I tend to write road maps rather than hard and fast outlines. I keep in mind the classic “three-act” structure and put bullet points just under the chapter headings so I know where I want to go by the time I’ve gotten through a chapter. Beyond that, I really like the journey of discovery along with my characters. I started The Apothecary’s Curse with a fairly detailed road map, and then my characters took on a mind of their own, but even so, every time I got stuck or lost in the journey, my outline guided me back to where I wanted to be, at least in broad strokes.
As far as writing to music goes, I’m a professional singer, and when I have music in the background, I get distracted and listen to the music. So I generally do not listen to music while writing. However, I was listening to music when I wrote the Simon’s first scene visiting Bedlam. I was listening to Mozart’s Requiem, and when I went back to re-read, I was stunned by the sheer number of musical metaphors that had found their way into that scene!
The scenes in Bedlam seem really appropriate this close to Halloween! We'd love to know any scary details you came across about Bedlam in the course of your research.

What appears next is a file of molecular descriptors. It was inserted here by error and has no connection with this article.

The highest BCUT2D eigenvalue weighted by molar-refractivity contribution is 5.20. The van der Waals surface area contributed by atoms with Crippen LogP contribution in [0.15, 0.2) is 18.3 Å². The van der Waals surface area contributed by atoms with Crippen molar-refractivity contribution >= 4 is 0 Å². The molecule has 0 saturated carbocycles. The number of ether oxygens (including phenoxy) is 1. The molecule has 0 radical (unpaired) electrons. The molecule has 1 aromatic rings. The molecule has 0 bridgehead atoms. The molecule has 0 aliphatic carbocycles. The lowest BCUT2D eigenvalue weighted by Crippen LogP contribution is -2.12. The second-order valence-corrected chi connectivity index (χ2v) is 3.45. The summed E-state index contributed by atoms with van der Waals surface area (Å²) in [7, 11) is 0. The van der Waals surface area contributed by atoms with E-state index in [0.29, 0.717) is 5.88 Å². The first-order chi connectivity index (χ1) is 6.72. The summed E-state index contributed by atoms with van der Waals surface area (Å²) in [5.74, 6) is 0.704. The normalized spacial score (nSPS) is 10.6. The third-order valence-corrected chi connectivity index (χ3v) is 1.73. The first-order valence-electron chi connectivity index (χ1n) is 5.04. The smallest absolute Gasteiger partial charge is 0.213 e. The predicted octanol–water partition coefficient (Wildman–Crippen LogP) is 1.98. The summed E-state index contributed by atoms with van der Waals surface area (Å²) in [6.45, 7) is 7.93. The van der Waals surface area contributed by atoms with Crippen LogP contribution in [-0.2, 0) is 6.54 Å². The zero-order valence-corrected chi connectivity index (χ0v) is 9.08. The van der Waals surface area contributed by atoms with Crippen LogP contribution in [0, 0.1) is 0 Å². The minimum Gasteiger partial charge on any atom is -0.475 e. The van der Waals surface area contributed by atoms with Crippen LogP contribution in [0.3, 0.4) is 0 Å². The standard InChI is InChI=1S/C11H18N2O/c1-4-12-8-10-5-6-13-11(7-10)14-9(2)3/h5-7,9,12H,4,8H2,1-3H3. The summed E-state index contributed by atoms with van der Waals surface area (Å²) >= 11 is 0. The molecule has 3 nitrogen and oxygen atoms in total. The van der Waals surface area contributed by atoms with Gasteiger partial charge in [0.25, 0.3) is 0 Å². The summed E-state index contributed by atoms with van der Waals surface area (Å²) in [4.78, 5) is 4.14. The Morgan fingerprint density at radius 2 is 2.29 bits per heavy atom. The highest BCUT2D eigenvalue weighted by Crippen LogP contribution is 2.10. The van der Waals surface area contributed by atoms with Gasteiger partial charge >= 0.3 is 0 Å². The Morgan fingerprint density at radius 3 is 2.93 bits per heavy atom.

Bedlam was in itself a scary place—especially for the poor wretches sent there. I thought it was interesting that in the pre-psychiatry days, the doctors treating mental illness were called mad doctors. Apothecary’s “mad doctor” really is a mad doctor. So many of the treatments used there would now be considered extreme torture, and if a person wasn’t insane when admitted to Bedlam, he or she surely would be in short order. Horrendous experimentation on patients was common as were “freak shows” not unlike to which Gaelan was subjected. Many died at the hands of Bedlam’s mad doctors and were buried in mass graves on the grounds.
And finally, particularly as you have written extensively and analytically about television shows, I'd like to hear what shows you're watching. :)
My favorite shows right now are Game of Thrones on HBO, Poldark (season two is upon us!) on PBS, Man in the High Castle on Amazon (I’m a huge Philip K. Dick fan, and I adore alternate history stories). The newest one on my screen is Designated Survivor with Kiefer Sutherland. I was not a big fan of 24, but I really liked the first episode a lot.
I watch Once Upon a Time, though not as intensely as I did during its first couple of seasons. I adore the mashups of fairy tale and mythology, and I liked their original take on Rumplestiltskin (yes, it’s spelled that way on the show!), especially as portrayed by Robert Carlyle (who would make a fantastic Gaelan Erceldoune, by the way!) but I think the show’s gotten a bit away from the original concept over the last two seasons, but I’ll keep watching and hoping.
I’m a politics junkie, so cable news is often my writing white noise, while Real Time with Bill Mahler and Last Week Tonight with John Oliver (both on HBO) are appointment TV for me.